In summary, the analysis of the relative abundance of D3 and D3nf mRNA by RNase protection as well as by RT-PCR revealed a significant decrease of D3 mRNA in the cingulate cortex of brains of patients with chronic psychosis. In the same anatomical region, however, D3nf mRNA is abundantly expressed and this can explain why the sum of D3 and D3nf mRNAs (see Fig. 3 A) is similar between control and schizophrenic brains. Altogether, these data support the suggestion that the loss of D3 mRNA in some neocortical regions obtained postmortem from patients with chronic schizophrenia (Schmauss et al., 1993), and the decrease of D3 mRNA in the cingulate cortex found in this study, results from an enhanced D3nf-specific splicing of the D3-encoded primary transcript.
The results of in vitro and in vivo splicing experiments shown here demonstrate that the truncated D3-like mRNA (D3nf) results from D3pre-mRNA via removal of a short alternative spliceosomal intron that is retained in D3 mRNA. This intron is flanked by a noncanonical 3′ splice site sequence (GA:GU).
Although in general one would predict that the in vivosplicing efficiency of such a rare and nonconforming alternative 3′ splice site is significantly lower than the cleavage of constitutive and/or canonical 3′ splice sites, results from in vivosplicing experiments with GH3 cells that stably express RNA transcripts of a transfected D3 minigene revealed that both D3 (constitutive)- and D3nf(alternative)-specific splicing events occur with similar frequency. Furthermore, in human brain the expression levels of D3nfmRNA are either equal to or higher than the corresponding levels of the constitutively spliced D3 mRNA (Liu et al., 1994) (this study). Interestingly, substitution of the penultimate GA (GA:GU) dinucleotides of the D3nf-specific 3′ splice site of substrate D3 pre-mRNA with the consensus AG (AG:GU) dinucleotides does not increase the D3nf-specific alternative splicing efficiency. Somewhat unexpectedly, substitution of the boldfaced G (GA:GU) of the wild-type 3′ splice site with a uridine (UA:GU) also does not affect the 3′ cleavage (see Fig. 3). Thus, the recognition signals for cleavage of the noncanonical 3′ splice site of the D3nf-specific intron are obviously not determined by the sequence of the 3′ splice site (GA:GU) alone.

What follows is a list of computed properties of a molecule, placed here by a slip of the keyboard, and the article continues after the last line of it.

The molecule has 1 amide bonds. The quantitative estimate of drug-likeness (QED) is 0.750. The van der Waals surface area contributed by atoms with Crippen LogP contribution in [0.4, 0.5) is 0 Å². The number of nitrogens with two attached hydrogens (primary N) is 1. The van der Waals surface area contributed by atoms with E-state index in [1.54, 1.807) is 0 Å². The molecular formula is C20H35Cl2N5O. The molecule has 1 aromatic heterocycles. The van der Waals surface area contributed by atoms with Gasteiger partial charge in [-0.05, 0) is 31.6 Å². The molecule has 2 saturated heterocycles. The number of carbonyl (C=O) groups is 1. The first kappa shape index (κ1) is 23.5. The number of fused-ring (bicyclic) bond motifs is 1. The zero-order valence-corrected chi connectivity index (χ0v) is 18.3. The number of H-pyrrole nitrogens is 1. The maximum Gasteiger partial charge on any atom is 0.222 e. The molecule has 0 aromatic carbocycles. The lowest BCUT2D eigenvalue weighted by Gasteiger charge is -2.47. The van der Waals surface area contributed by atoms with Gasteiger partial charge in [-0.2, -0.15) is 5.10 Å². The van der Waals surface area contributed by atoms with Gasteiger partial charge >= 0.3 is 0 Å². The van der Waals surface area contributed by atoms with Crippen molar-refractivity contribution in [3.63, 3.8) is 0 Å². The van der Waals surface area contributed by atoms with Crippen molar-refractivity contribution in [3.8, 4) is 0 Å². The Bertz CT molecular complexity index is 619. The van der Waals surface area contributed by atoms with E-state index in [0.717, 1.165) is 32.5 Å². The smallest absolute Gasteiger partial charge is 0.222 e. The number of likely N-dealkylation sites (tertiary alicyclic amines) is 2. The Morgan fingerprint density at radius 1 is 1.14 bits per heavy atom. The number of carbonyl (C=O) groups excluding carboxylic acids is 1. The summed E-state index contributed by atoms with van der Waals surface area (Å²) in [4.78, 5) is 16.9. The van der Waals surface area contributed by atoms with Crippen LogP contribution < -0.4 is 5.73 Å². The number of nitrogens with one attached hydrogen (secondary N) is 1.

Because the frequency of D3nf-specific splicing of D3 pre-mRNA ultimately determines the level of D3 mRNA, this alternative splicing could function as an important regulator of D3-receptor expression. It is of interest, therefore, to note that different relative ratios of D3/D3nf mRNA were observed in the anterior cingulate cortex of controls and chronic schizophrenics. Whereas D3 mRNA levels are lower in schizophrenics compared to controls, D3nf mRNA levels are increased. This suggests that the D3nf-specific splicing activity is higher in brains of the chronic schizophrenic population studied here (and inSchmauss et al., 1993).
It is unlikely that the results of the S1 nuclease protection assays and RT-PCR experiments shown here reflect different stabilities of D3 and D3nf mRNA in schizophrenic and normal brains (which could obscure estimates of the relative D3/D3nf-specific splicing activities). First, in schizophrenia, D3 and D3nf mRNAs change in opposite directions and the level of the sum of both mRNAs is not different from the corresponding level found in control brains (see Fig. 5). Second, in stably and tetracycline-regulated D3- and D3nf-expressing GH3 cells (see Howe et al., 1995) the stabilities of both cDNA-derived RNAs (determined with transcription inhibition experiments) were identical (t 1/2 = 80 min; C. Schmauss, unpublished observation). Although this result does not exclude the possibility that other destabilizing or stabilizing factors operate on full-length D3 and D3nf mRNAs, it clearly shows that the absence or presence of the alternative 98 nt intron has no significant effect on the stability of either RNA.